Zorg voor kamers voor buitenlandse studenten

Before I start, I need to emphasise that attending Utrecht University has been one of the best choices of my life. It is not a puny exercise of captatio benevolentiae: I recognise that from a didactic, social, and even human point of view, this institution, and indeed this city, taught me and gave me in proportion more in one year than my alma mater in Italy did in several. Duly mentioned so, I would like to present a small contribution, in order to further improve the experience of future UU alumni.

First of all, I need to address the elephant in the room, the major problem that can jeopardise the study experience of an international student in Utrecht: the housing - or rather the lack thereof.  It is a shame how this can affect students whose potential contributions to this city may be lost because of a ‘mere’ deficiency of accommodation and I believe it clashes with the image of such a prestigious university town.

It is my opinion that the UU is already fulfilling its hardest task- providing a good didactic and transferring knowledge to incoming students, maintaining a high quality in education. I believe that any other service provided, be it catering, transports, and indeed the housing itself, represents an easier task to be accomplished. It is true that the university is already doing a lot through SSH to find an accommodation for all of its exchange students. Yet more can be done.

Now, as we know the pars destruens of a speech is always easier than the pars construens, so let’s see in what way I can constructively address this problem. A first and abrupt solution that comes to mind is simple: fewer exchange students should be accepted. The number of rooms reserved for international students in this city seems to be simply insufficient.

Even worse, the competition between international and Dutch students is uneven: the latter ones will prevail 9 times out of 10 in a hospiteeravond – a tragic Dutch tradition which I believe has already been addressed by DUB, and which turns a room visit into a sort of job interview. So how to solve this conundrum?

Overall there should be a better governance system: in order to solve the housing riddle in Utrecht there must be a coordinated governance between the university and the public administration, and all the stakeholders including representatives of the students and of all the accommodations agencies (huurmakelaars) and if possible landlords willing to rent to internationals. Only talks held by these actors can find the best solution for anyone.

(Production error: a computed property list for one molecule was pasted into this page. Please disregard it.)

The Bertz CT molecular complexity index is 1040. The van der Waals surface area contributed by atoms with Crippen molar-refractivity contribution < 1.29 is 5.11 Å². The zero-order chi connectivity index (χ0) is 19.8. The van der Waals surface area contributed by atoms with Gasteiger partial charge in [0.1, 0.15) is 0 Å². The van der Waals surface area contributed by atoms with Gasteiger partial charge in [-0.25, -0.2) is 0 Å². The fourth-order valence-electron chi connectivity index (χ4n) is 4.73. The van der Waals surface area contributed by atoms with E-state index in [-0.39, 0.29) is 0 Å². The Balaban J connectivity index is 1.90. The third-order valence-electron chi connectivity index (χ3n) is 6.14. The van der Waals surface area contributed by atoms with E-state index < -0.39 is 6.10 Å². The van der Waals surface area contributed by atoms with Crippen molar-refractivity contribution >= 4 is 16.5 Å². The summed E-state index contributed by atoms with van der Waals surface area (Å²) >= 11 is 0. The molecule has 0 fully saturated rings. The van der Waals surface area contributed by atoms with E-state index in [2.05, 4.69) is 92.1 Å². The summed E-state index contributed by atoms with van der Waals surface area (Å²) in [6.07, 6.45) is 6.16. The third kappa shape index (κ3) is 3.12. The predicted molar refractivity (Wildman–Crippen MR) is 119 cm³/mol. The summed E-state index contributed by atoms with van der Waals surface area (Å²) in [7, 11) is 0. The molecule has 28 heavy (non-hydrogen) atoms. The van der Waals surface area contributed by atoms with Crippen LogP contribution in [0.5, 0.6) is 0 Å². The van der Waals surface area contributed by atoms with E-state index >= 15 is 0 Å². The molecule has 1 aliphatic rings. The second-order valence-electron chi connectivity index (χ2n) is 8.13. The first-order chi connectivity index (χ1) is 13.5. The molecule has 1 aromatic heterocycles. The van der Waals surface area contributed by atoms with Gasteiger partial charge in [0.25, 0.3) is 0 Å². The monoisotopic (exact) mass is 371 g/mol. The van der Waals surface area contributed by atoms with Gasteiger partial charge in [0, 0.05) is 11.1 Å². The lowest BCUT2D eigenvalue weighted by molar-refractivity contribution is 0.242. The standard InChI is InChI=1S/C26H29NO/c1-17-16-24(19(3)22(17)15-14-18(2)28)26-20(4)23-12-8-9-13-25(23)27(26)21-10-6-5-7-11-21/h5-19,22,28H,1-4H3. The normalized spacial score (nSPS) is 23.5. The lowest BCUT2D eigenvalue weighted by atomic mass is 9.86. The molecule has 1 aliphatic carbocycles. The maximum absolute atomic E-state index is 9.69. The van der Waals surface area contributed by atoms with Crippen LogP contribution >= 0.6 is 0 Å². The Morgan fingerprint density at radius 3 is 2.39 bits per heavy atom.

More concretely though, I believe that the problem lies between demand and supply: the matching between those landlords or agencies that offer accommodation to internationals and the lat can be improved. The university could supervise this either directly or indirectly, e.g. through a dedicated volunteers association or an online platform. In this sense, a log/Facebook group may register all the private landlords, who can contact the UU/association directly to inform it of any new available rooms. In this way the exchange students can simply check, under the aegis of the University, what new options are available on a daily basis.  

A second issue that I find could be improved towards international students is the participation in students associations.  I reckon that there are more than 150 of them in Utrecht, between fraternities, sororities, and sport and study associations. Yet I sense that there is quite some hindrance to a full participation of internationals in them. I understand that the oldest fraternities are open exclusively, or almost exclusively, to Dutch speakers – after all they are absolutely entitled to do so! Nevertheless I believe that many, which could be even more than welcoming towards exchange students, do not advertise themselves enough.

I will explain myself: when I arrived here the only international association I got in touch with was ESN – which I was already familiar with, having been part of other sections. Only months later did I discover that there were many other forms of student groupings, which had started their applications in September and it was by then too late to become a member. I trust that many other internationals would benefit to know beforehand of their existence, perhaps with a major participation of the above mentioned verenigingen in the introduction days.

A final remark I would briefly like to mention is the study of Dutch. Although the university, and my association, do provide classes of this language. I think that much more can be done. Once again I will use a comparison with my home university, which had a dedicated Athenaeum Linguistic Centre, a sort of faculty of language for the students of the other faculties, which provided courses in six different idioms, including Italian, for free or for symbolic fees, and which were considered by all means regular university classes and thus awarded ECTS.

 It surprises me that an exchange student may well spend a semester here and not be directed even remotely towards a study of the Dutch language. It is true that everyone in this country is more than fluent in English – unbelievable! – but nevertheless I believe that at least reaching A1 level  in the mother tongue of your host nation is a fundamental part of a correct integration, other than a sign of respect. 

Te wit, te Nederlands, te westers, te mannelijk, te elitair, kortom: te ‘ons soort mensen’. Hoe kan de universiteit dat veranderen? Klik hier voor meer verhalen over internationalisering, emancipatie, inclusie en politieke correctheid.